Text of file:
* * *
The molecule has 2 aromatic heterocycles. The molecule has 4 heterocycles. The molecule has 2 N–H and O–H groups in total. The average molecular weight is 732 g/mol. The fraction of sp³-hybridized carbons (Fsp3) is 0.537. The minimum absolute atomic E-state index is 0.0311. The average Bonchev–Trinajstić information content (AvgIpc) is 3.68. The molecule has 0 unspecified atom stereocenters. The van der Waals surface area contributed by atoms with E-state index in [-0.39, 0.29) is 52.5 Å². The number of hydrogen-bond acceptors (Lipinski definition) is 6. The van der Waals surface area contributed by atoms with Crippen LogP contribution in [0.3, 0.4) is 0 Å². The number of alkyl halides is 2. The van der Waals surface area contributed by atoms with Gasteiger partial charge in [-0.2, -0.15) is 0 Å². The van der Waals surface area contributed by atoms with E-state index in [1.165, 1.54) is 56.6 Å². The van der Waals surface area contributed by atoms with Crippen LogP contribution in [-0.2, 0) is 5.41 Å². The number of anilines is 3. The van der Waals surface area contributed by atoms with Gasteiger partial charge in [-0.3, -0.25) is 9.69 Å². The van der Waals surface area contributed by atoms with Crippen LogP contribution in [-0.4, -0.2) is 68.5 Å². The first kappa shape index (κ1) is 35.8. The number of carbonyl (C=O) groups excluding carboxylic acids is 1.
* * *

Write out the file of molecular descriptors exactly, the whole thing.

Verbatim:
The molecule has 2 aromatic heterocycles. The molecule has 4 heterocycles. The molecule has 2 N–H and O–H groups in total. The average molecular weight is 732 g/mol. The fraction of sp³-hybridized carbons (Fsp3) is 0.537. The minimum absolute atomic E-state index is 0.0311. The average Bonchev–Trinajstić information content (AvgIpc) is 3.68. The molecule has 0 unspecified atom stereocenters. The van der Waals surface area contributed by atoms with E-state index in [-0.39, 0.29) is 52.5 Å². The number of hydrogen-bond acceptors (Lipinski definition) is 6. The van der Waals surface area contributed by atoms with Crippen LogP contribution in [0.3, 0.4) is 0 Å². The number of alkyl halides is 2. The van der Waals surface area contributed by atoms with Gasteiger partial charge in [-0.2, -0.15) is 0 Å². The van der Waals surface area contributed by atoms with E-state index in [1.165, 1.54) is 56.6 Å². The van der Waals surface area contributed by atoms with Crippen LogP contribution in [-0.2, 0) is 5.41 Å². The number of anilines is 3. The van der Waals surface area contributed by atoms with Gasteiger partial charge in [-0.3, -0.25) is 9.69 Å². The van der Waals surface area contributed by atoms with Crippen LogP contribution in [-0.4, -0.2) is 68.5 Å². The first kappa shape index (κ1) is 35.8. The number of carbonyl (C=O) groups excluding carboxylic acids is 1.